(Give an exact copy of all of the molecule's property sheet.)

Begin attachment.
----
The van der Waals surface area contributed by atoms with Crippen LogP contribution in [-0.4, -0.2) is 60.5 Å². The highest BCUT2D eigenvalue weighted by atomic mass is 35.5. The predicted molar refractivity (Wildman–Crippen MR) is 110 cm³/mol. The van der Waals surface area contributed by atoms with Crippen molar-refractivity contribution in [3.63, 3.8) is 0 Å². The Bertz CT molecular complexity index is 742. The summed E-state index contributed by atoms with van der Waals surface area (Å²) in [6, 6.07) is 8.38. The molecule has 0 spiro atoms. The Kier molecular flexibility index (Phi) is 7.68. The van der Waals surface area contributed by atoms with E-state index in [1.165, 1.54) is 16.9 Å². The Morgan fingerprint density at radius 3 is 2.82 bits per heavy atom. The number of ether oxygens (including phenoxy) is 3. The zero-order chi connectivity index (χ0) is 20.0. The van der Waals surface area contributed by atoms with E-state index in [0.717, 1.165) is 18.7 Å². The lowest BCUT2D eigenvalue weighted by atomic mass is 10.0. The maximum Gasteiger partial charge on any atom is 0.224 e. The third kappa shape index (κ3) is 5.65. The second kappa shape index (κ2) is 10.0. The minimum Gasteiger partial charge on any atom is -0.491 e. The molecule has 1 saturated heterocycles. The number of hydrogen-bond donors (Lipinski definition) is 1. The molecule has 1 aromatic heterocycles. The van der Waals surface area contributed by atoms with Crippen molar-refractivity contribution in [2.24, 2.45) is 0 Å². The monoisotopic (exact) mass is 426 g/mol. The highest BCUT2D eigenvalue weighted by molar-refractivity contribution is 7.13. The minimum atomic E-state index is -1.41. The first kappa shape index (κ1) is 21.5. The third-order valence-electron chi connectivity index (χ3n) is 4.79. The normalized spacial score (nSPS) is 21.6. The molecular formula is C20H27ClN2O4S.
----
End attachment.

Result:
The van der Waals surface area contributed by atoms with Crippen LogP contribution in [-0.4, -0.2) is 60.5 Å². The highest BCUT2D eigenvalue weighted by atomic mass is 35.5. The predicted molar refractivity (Wildman–Crippen MR) is 110 cm³/mol. The van der Waals surface area contributed by atoms with Crippen molar-refractivity contribution in [3.63, 3.8) is 0 Å². The Bertz CT molecular complexity index is 742. The summed E-state index contributed by atoms with van der Waals surface area (Å²) in [6, 6.07) is 8.38. The molecule has 0 spiro atoms. The Kier molecular flexibility index (Phi) is 7.68. The van der Waals surface area contributed by atoms with E-state index in [1.165, 1.54) is 16.9 Å². The Morgan fingerprint density at radius 3 is 2.82 bits per heavy atom. The number of ether oxygens (including phenoxy) is 3. The zero-order chi connectivity index (χ0) is 20.0. The van der Waals surface area contributed by atoms with E-state index in [0.717, 1.165) is 18.7 Å². The lowest BCUT2D eigenvalue weighted by atomic mass is 10.0. The maximum Gasteiger partial charge on any atom is 0.224 e. The third kappa shape index (κ3) is 5.65. The second kappa shape index (κ2) is 10.0. The minimum Gasteiger partial charge on any atom is -0.491 e. The molecule has 1 saturated heterocycles. The number of hydrogen-bond donors (Lipinski definition) is 1. The molecule has 1 aromatic heterocycles. The van der Waals surface area contributed by atoms with Crippen molar-refractivity contribution in [2.24, 2.45) is 0 Å². The monoisotopic (exact) mass is 426 g/mol. The highest BCUT2D eigenvalue weighted by molar-refractivity contribution is 7.13. The minimum atomic E-state index is -1.41. The first kappa shape index (κ1) is 21.5. The third-order valence-electron chi connectivity index (χ3n) is 4.79. The normalized spacial score (nSPS) is 21.6. The molecular formula is C20H27ClN2O4S.